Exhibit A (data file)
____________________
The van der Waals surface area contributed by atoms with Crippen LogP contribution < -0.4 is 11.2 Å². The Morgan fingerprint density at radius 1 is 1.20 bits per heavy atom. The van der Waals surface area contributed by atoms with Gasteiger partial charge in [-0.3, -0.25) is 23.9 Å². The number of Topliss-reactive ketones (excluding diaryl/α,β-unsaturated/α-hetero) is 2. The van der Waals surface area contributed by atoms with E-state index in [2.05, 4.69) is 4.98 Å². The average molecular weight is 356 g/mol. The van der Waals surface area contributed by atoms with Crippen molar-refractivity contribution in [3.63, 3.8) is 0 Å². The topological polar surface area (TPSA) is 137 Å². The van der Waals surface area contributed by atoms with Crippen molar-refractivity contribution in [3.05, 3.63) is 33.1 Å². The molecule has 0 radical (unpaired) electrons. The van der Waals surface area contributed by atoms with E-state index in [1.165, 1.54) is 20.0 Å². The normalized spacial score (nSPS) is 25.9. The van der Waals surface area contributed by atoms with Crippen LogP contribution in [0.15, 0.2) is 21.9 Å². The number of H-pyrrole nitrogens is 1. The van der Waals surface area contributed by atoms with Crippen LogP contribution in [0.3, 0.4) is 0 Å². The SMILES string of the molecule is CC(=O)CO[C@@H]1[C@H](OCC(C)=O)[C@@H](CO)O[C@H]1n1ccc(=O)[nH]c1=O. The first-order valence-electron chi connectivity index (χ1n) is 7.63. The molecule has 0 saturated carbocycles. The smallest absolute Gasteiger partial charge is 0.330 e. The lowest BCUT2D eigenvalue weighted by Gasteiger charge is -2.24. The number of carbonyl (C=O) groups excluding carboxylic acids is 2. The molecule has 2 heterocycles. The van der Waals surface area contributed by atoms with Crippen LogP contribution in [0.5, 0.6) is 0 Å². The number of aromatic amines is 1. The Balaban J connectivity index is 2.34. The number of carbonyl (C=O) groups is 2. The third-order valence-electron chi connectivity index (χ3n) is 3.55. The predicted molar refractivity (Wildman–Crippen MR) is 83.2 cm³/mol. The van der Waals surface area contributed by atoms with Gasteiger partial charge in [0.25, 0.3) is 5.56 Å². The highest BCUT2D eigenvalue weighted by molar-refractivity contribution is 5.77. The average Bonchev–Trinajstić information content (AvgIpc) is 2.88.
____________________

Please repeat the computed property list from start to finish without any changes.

The van der Waals surface area contributed by atoms with Crippen LogP contribution < -0.4 is 11.2 Å². The Morgan fingerprint density at radius 1 is 1.20 bits per heavy atom. The van der Waals surface area contributed by atoms with Gasteiger partial charge in [-0.3, -0.25) is 23.9 Å². The number of Topliss-reactive ketones (excluding diaryl/α,β-unsaturated/α-hetero) is 2. The van der Waals surface area contributed by atoms with E-state index in [2.05, 4.69) is 4.98 Å². The average molecular weight is 356 g/mol. The van der Waals surface area contributed by atoms with Crippen molar-refractivity contribution in [3.63, 3.8) is 0 Å². The topological polar surface area (TPSA) is 137 Å². The van der Waals surface area contributed by atoms with Crippen molar-refractivity contribution in [3.05, 3.63) is 33.1 Å². The molecule has 0 radical (unpaired) electrons. The van der Waals surface area contributed by atoms with E-state index in [1.165, 1.54) is 20.0 Å². The normalized spacial score (nSPS) is 25.9. The van der Waals surface area contributed by atoms with Crippen LogP contribution in [0.15, 0.2) is 21.9 Å². The number of H-pyrrole nitrogens is 1. The van der Waals surface area contributed by atoms with Crippen LogP contribution in [0.3, 0.4) is 0 Å². The SMILES string of the molecule is CC(=O)CO[C@@H]1[C@H](OCC(C)=O)[C@@H](CO)O[C@H]1n1ccc(=O)[nH]c1=O. The first-order valence-electron chi connectivity index (χ1n) is 7.63. The molecule has 0 saturated carbocycles. The smallest absolute Gasteiger partial charge is 0.330 e. The lowest BCUT2D eigenvalue weighted by Gasteiger charge is -2.24. The number of carbonyl (C=O) groups excluding carboxylic acids is 2. The molecule has 2 heterocycles. The van der Waals surface area contributed by atoms with Crippen LogP contribution in [0.5, 0.6) is 0 Å². The number of aromatic amines is 1. The Balaban J connectivity index is 2.34. The number of carbonyl (C=O) groups is 2. The third-order valence-electron chi connectivity index (χ3n) is 3.55. The predicted molar refractivity (Wildman–Crippen MR) is 83.2 cm³/mol. The van der Waals surface area contributed by atoms with Gasteiger partial charge in [0.25, 0.3) is 5.56 Å². The highest BCUT2D eigenvalue weighted by molar-refractivity contribution is 5.77. The average Bonchev–Trinajstić information content (AvgIpc) is 2.88.